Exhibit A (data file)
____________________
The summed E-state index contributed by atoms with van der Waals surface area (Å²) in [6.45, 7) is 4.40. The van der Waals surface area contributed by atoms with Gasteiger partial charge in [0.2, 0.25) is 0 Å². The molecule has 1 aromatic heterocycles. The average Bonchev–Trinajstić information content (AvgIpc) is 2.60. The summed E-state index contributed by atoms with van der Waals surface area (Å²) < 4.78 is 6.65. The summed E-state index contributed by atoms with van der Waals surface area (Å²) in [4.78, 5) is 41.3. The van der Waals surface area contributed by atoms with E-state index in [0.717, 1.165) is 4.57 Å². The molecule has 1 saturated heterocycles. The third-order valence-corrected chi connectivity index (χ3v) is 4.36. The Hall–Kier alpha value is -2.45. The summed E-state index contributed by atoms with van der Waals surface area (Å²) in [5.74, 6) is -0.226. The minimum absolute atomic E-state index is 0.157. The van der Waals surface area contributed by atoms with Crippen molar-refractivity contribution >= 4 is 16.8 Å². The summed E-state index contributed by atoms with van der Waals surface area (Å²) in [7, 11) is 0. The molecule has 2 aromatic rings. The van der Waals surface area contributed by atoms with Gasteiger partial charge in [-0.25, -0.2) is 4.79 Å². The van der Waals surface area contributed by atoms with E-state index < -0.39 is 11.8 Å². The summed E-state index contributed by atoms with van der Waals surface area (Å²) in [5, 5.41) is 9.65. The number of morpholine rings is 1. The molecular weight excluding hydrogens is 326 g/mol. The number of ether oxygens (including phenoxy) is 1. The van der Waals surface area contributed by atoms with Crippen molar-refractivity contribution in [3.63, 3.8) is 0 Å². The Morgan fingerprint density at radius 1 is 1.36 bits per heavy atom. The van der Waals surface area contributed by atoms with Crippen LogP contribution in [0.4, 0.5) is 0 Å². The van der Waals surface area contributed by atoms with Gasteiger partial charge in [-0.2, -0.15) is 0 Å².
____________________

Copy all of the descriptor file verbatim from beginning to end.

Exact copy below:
The summed E-state index contributed by atoms with van der Waals surface area (Å²) in [6.45, 7) is 4.40. The van der Waals surface area contributed by atoms with Gasteiger partial charge in [0.2, 0.25) is 0 Å². The molecule has 1 aromatic heterocycles. The average Bonchev–Trinajstić information content (AvgIpc) is 2.60. The summed E-state index contributed by atoms with van der Waals surface area (Å²) < 4.78 is 6.65. The summed E-state index contributed by atoms with van der Waals surface area (Å²) in [4.78, 5) is 41.3. The van der Waals surface area contributed by atoms with E-state index in [0.717, 1.165) is 4.57 Å². The molecule has 1 saturated heterocycles. The third-order valence-corrected chi connectivity index (χ3v) is 4.36. The Hall–Kier alpha value is -2.45. The summed E-state index contributed by atoms with van der Waals surface area (Å²) in [5.74, 6) is -0.226. The minimum absolute atomic E-state index is 0.157. The van der Waals surface area contributed by atoms with Crippen molar-refractivity contribution >= 4 is 16.8 Å². The summed E-state index contributed by atoms with van der Waals surface area (Å²) in [7, 11) is 0. The molecule has 2 aromatic rings. The van der Waals surface area contributed by atoms with Gasteiger partial charge in [-0.25, -0.2) is 4.79 Å². The van der Waals surface area contributed by atoms with E-state index < -0.39 is 11.8 Å². The summed E-state index contributed by atoms with van der Waals surface area (Å²) in [5, 5.41) is 9.65. The number of morpholine rings is 1. The molecular weight excluding hydrogens is 326 g/mol. The number of ether oxygens (including phenoxy) is 1. The van der Waals surface area contributed by atoms with Crippen molar-refractivity contribution in [3.63, 3.8) is 0 Å². The Morgan fingerprint density at radius 1 is 1.36 bits per heavy atom. The van der Waals surface area contributed by atoms with Crippen LogP contribution in [0.4, 0.5) is 0 Å². The van der Waals surface area contributed by atoms with Gasteiger partial charge in [-0.2, -0.15) is 0 Å².